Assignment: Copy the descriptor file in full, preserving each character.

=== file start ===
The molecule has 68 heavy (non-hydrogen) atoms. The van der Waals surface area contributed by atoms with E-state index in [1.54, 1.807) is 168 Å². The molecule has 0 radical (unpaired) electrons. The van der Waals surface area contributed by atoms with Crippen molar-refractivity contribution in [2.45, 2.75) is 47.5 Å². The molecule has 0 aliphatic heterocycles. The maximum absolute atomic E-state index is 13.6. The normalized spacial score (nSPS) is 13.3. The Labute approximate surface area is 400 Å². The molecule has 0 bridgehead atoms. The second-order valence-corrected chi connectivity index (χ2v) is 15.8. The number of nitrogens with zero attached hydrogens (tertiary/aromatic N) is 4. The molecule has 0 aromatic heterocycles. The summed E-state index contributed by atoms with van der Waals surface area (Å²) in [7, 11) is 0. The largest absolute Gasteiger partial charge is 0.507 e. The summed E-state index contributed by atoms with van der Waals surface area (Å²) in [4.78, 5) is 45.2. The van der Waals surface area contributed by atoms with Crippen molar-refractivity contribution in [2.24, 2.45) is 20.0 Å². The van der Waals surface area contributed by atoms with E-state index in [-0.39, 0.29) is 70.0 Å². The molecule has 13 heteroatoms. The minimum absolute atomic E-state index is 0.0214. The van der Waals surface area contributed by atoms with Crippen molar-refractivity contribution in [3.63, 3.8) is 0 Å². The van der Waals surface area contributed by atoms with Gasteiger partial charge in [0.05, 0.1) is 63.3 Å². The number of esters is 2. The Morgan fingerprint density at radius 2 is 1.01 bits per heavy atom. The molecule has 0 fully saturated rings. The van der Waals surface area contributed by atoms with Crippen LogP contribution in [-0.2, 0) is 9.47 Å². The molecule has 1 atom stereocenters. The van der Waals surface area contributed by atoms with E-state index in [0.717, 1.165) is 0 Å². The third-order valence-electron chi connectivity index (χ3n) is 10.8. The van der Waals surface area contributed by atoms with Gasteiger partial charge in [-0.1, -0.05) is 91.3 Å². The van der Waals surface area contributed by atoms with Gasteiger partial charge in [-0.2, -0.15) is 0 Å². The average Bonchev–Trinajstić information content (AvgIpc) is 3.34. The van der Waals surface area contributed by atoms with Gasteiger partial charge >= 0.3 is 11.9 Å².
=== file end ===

The molecule has 68 heavy (non-hydrogen) atoms. The van der Waals surface area contributed by atoms with E-state index in [1.54, 1.807) is 168 Å². The molecule has 0 radical (unpaired) electrons. The van der Waals surface area contributed by atoms with Crippen molar-refractivity contribution in [2.45, 2.75) is 47.5 Å². The molecule has 0 aliphatic heterocycles. The maximum absolute atomic E-state index is 13.6. The normalized spacial score (nSPS) is 13.3. The Labute approximate surface area is 400 Å². The molecule has 0 bridgehead atoms. The second-order valence-corrected chi connectivity index (χ2v) is 15.8. The number of nitrogens with zero attached hydrogens (tertiary/aromatic N) is 4. The molecule has 0 aromatic heterocycles. The summed E-state index contributed by atoms with van der Waals surface area (Å²) in [7, 11) is 0. The largest absolute Gasteiger partial charge is 0.507 e. The summed E-state index contributed by atoms with van der Waals surface area (Å²) in [4.78, 5) is 45.2. The van der Waals surface area contributed by atoms with Crippen molar-refractivity contribution in [2.24, 2.45) is 20.0 Å². The van der Waals surface area contributed by atoms with E-state index in [-0.39, 0.29) is 70.0 Å². The molecule has 13 heteroatoms. The minimum absolute atomic E-state index is 0.0214. The van der Waals surface area contributed by atoms with Crippen molar-refractivity contribution in [3.63, 3.8) is 0 Å². The van der Waals surface area contributed by atoms with Gasteiger partial charge in [0.05, 0.1) is 63.3 Å². The number of esters is 2. The Morgan fingerprint density at radius 2 is 1.01 bits per heavy atom. The molecule has 0 fully saturated rings. The van der Waals surface area contributed by atoms with Crippen LogP contribution in [-0.2, 0) is 9.47 Å². The molecule has 1 atom stereocenters. The van der Waals surface area contributed by atoms with E-state index in [0.717, 1.165) is 0 Å². The third-order valence-electron chi connectivity index (χ3n) is 10.8. The van der Waals surface area contributed by atoms with Gasteiger partial charge in [-0.1, -0.05) is 91.3 Å². The van der Waals surface area contributed by atoms with Gasteiger partial charge in [-0.2, -0.15) is 0 Å². The average Bonchev–Trinajstić information content (AvgIpc) is 3.34. The van der Waals surface area contributed by atoms with Gasteiger partial charge >= 0.3 is 11.9 Å².